Madan Lal 19w @24.00
S Valson 19w @24.68
B Arun 18w @27.05
P Sunderam 14w @18.21
M Prabhakar 12w @25.66
TA SEKHAR 3w @13.33

M Prabhakar 39w @13.17
SA Ankola 27w @20.18
Madan Lal 26w @23.88
TA SEKHAR 22w @20.54 v Rajasthan, Rlwys, Vidarb, UP, Maharash
C Sharma 22w @21.27
S Sensharma 22w @29.63
B Arun 21w @24.19
NR Yadav 20w @17.50

AS Wassan 39w @14.07
ST Banerjee 29w @14.58
RR Kulkarni 29w @24.41
J Srinath 25w @25.08
D Vasu 21w @19.95
P Sunderam 14w @24.35
TA SEKHAR 9w @25.22

Plus, TAS was too injury prone. His career stats show only a total of 6070 balls, while Madanlal had 5 times that number and even Atul Wassan had twice that.

Career FC stats:
6070 balls 130w @27.73 SR 46.69 ECO 3.56
33105 balls 625w @25.50 SR 52.96 ECO 2.88
14606 balls 290w @28.21 SR 50.36 ECO 3.36

Other than that West Zone game, did TAS rip apart any domestic batting line-up? Here are some key Ranji games he played and his performances were far from outstanding compared to peers.

Ranji QF 1983
Valson 2/51 Prabhakar 1/58 Sekar 1/131(27 ovs) Santoshkumar 3/201
Ranji QF 1984
Madan Lal 4/69 Sekar 0/55(12 ovs) V Siva 2/50
Ranji SF 1985
Kulkarni 3/71 Arun 4/123 Sekar 1/119

It is amusing to see allegations of anti-TN bias when Srikkant with such a terribly mediocre average of 29.xx played no less than 43 tests in 80s alongside distinguished bats like Gavas(51.x), Amarnath(42.x), Vengsarkar(44.x), Azhar(45.x) etc.

PS: By the way, I know the reason why TAS did not have more wickets, even at the pacer-friendly Chepauk wicket. TNCA often produced dustbowls for Venkat, L Siva, Vasudevan etc. For TNCA to produce spin-friendly wickets and then complain of selection bias against their fast bowler is both ridiculous and laughable.


PRabhu S said...

Sir/ Madam:

Thanks for reading and for the detailed comment.

This story is not from the TNCA, it is written by me. Hence, TNCA has not stated any bias...

Good statistical analysis but his story is not to be seen from mere statistical view point.

The story states that at three moments in his career if he had had the right opportunities he
could have been an international success story.

In each of those important phases, he was doing enough to merit international selection despite all the statistics that you have shared(before writing the story, I was clued in on all of his performances/numbers as well as those of his contemporaries - the names that you have mentioned)

I listened to each ball of his spell in those two tests in 1983 in Pakistan and it was a performance ( wickets/bowling analysis are not the only measure in all cases- there are exceptions) that did merit an extension of his services ( this was just prior to the WI tour)

The same holds about his performance against England ( just prior to the Aus tour)

I have not gone into the merits of whether his replacements performed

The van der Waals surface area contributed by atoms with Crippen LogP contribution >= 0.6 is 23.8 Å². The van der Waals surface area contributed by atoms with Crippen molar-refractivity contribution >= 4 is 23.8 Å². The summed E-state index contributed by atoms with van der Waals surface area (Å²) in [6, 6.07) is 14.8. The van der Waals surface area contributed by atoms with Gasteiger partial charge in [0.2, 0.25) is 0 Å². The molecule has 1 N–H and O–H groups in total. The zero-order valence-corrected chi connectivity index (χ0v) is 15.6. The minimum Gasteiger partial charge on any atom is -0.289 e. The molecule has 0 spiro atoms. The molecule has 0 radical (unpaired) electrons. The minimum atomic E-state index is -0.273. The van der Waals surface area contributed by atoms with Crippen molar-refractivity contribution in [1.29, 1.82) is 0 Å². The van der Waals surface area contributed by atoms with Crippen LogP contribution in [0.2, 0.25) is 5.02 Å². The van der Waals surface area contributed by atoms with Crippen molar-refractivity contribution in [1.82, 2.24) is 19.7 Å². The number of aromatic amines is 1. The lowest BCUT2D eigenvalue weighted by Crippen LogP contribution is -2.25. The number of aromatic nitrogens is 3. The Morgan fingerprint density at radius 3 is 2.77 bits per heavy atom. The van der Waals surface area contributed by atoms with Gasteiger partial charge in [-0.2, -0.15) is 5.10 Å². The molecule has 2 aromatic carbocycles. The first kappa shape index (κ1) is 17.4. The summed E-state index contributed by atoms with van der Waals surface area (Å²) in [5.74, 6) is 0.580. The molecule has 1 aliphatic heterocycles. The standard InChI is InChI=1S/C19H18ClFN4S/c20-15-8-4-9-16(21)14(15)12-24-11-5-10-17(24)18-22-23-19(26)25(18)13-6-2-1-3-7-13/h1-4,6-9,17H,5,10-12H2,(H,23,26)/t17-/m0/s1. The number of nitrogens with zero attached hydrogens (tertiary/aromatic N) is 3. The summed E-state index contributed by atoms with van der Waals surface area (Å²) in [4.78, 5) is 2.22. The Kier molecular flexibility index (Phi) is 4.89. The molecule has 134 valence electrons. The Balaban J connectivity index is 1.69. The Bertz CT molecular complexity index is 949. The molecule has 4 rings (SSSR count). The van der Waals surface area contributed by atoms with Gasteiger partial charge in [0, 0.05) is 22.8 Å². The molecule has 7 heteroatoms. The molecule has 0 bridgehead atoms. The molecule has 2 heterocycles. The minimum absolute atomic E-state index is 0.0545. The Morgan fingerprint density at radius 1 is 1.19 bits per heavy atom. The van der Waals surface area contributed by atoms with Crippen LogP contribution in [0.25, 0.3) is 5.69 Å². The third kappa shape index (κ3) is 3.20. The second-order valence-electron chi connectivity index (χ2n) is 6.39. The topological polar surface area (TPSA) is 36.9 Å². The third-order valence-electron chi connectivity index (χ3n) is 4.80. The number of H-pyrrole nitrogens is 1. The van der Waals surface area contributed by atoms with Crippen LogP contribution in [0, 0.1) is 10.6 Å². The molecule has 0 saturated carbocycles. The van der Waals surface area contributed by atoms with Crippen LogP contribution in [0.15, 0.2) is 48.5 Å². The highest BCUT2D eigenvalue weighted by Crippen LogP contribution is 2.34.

(that was not the focus of the story)

The story was about whether he did enough to merit selection on pure performance and the answer based on the story was yes.

He was an out and out a fast bowler not seen before in India and hence his spells were normally
expensive. Players with such pace also tend to be erratic. But on pitches that had pace, he was unplayable.

This story focused on the aspect of TA Sekar not having got even that chance (others got extended opportunities in favourable conditions)to showcase himself
despite being worthy enough at three phases in his career. In fact, his case should have been even more special because he was one of a kind bowler at that point of time especially in 85 and 85.
And normally, a bowler of his kind needs backing. The others in that list were all normal line and length bowlers.

( in between these three periods, he may not have performed domestically/ he may have had injuries and that point is taken, but the question is did he merit selection on the three occasions mentioned in the story. And my answer backed by the facts - not statistical numbers- in the story is Yes)

Thanks again for reading and for writing in such detailed manner with data.

Truly appreciate.

M said...

Thank you for your kind response and thoughts expressed. You did not expect this response, did you? ;-)

I'd say that out of the 3 phases you mentioned, 2 would be good fortune and TAS' best chance was in 1984-85 but he was overruled in favor of younger and more consistent bowlers with good performance. He was 33 when the west indies tour happened and I cannot think of many speedsters that age who will consistently bowl flat out at lightning pace and last more than a couple of series.

If you look closely at TAS' career, he started pretty late for TN at age 24. By age 24, most pacers like Raju Kulkarni had a good 3-4 domestic seasons and were in already in national reckoning. He was 27 when he became TN's best paceman in 1982. He had essentially 2 good seasons where he was reckoned among India's leading pacemen. One wonders what happened in him from 1985-88 when he barely played any domestic game.

80-81 K Bharath (TN) 20w @30.30 ; M Santosh (TN) 11w @33.45; TA Sekhar (TN) 7w @29.71; P Ramesh (TN) 6w @24.50
81-82 S Valson (TN) 16w @26.81; K Bharath (TN) 14w @21.64; TA Sekhar (TN) 8w @21.12